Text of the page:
In an effort to apply scriptural text to our congregation, pastors will occasionally attempt command application to the congregant in a sermon, such as “You need to X,” or “You need to stop X.” Before reading any further, let’s be clear: there is a time when application is to be directly commanded and it is even at times when it is commanded in Scripture. When counseling with someone or dealing with specific confrontation, it is sometimes necessary to read the Scripture and say: “look at what it says! Now stop doing what you are doing.” Direct command application is appropriate in one on one and in small group settings. However it often falls flat when we attempt to utilize command application from the pulpit. It is with the best of intentions that we labor to establish proper and helpful application in our sermons and devotions. We identify problems and specific errors and sins and try to address them with the congregation. It often follows a pattern like this:
Pastor identifies a direct and relatively obvious application
Pastor states specific sin
Pastor says “you need to stop this sin”
Congregation leaves and goes on about daily life.
Pastor is confused why this does not work.
Why is it often ineffective to proclaim direct command application from the pulpit? Why do people reject these efforts at moral instruction? I believe there are many reasons that our preaching may prove ineffective in the area of application. The sermons may be detached and distant from the congregation. They may lack “unction” as Leonard Ravenhill explains in Why Revival Terries. They may be poorly presented and poorly worked. In truth, we may just be bad preachers. However, in an effort to improve our ability to communicate truth, I believe we should begin to think of sermons less as a presentation and more of a journey. The preacher is not standing behind the pulpit to engage in simple instruction. The preacher stands behind a pulpit to lead people through the Word of God to the life of God.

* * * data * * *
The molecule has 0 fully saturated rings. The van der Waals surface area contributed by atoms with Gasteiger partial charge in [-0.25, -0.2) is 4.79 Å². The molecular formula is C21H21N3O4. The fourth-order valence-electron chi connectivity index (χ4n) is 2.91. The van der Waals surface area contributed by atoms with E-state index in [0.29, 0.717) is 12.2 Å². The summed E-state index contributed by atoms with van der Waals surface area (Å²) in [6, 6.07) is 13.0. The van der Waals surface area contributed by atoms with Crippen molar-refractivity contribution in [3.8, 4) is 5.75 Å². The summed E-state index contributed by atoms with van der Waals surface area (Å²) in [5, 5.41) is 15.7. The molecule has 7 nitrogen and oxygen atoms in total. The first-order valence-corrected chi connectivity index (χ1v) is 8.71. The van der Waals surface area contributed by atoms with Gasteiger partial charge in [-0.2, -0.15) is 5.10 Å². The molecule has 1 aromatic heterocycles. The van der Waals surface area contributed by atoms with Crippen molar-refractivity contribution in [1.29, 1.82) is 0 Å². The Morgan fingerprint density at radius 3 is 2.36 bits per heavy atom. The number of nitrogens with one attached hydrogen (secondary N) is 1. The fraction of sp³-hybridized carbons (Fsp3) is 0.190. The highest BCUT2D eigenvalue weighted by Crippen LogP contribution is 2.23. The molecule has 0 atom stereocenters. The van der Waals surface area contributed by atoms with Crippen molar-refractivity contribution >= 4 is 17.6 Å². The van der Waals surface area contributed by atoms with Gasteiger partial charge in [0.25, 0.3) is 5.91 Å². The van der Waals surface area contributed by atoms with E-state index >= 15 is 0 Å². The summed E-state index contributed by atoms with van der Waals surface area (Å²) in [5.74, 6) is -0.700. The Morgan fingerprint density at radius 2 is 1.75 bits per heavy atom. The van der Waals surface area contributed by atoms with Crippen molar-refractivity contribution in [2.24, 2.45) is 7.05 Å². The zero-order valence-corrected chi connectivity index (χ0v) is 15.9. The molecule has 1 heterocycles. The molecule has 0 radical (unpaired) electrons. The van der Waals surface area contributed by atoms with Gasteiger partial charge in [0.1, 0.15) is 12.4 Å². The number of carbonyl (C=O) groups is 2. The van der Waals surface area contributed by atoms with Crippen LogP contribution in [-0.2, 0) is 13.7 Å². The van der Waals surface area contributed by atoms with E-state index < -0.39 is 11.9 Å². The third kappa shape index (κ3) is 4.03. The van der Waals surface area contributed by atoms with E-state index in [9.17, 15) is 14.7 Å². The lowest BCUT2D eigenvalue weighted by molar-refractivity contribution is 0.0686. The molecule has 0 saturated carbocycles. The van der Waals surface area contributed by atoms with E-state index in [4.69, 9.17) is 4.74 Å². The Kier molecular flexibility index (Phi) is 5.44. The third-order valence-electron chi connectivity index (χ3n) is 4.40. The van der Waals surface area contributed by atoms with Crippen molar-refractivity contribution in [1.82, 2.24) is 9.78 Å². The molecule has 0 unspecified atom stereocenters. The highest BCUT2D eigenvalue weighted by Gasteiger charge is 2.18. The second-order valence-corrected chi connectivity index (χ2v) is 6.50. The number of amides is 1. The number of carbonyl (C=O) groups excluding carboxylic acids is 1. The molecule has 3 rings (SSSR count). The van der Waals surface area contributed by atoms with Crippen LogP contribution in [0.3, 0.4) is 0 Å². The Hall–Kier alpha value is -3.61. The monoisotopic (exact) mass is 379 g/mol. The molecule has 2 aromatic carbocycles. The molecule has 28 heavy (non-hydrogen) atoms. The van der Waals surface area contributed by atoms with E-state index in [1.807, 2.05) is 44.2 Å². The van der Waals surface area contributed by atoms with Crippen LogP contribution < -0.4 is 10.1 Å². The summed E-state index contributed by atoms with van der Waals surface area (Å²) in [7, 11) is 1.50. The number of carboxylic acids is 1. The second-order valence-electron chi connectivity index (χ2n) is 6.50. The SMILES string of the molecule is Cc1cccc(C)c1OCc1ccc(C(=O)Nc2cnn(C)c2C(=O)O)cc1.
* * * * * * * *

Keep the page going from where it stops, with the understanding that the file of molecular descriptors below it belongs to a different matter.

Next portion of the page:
If we are taking our congregations on a journey we should strive to go with them. Our language must reflect a journey. Think for a moment if you were hiking with a guide and the guide began to say things like, “First, you’re going to climb up this hill. Then you’re going to have to be extremely careful as you navigate narrow rock path on the side of the cliff. Finally, you need to keep alert for signs to know where to go!” The guide may be a great guide, but his language and instructions lead one to believe he is not actually walking with the group. He is instructing the group how to walk as if he is on one end of a walky-talky.
Now consider the same guide saying, “first we are going to climb this hill. Let’s be careful and watch out for each other as we navigate this narrow rock path. Now, come this way! See the sign? We need to follow it!” Now the guide is leading people on a journey. It is the same when we attempt to lead people to God in Scripture. Our language must reflect the journey.
So, I propose we change our application language from, “you” to, “we.”
I believe there will be a few benefits to moving our language to “we.”
- Identifying ourselves as part of the congregation provides a naturally disarming comfort for those who may be struggling. It is always easier to admit error and press forward towards righteousness when we feel like others are doing it together.
- Spreading out application into a more general form allows the congregation the benefit of self-introspection. When someone is speaking directly to us, we are naturally defensive.
- Changing application to we, forces us to be vulnerable and relatable.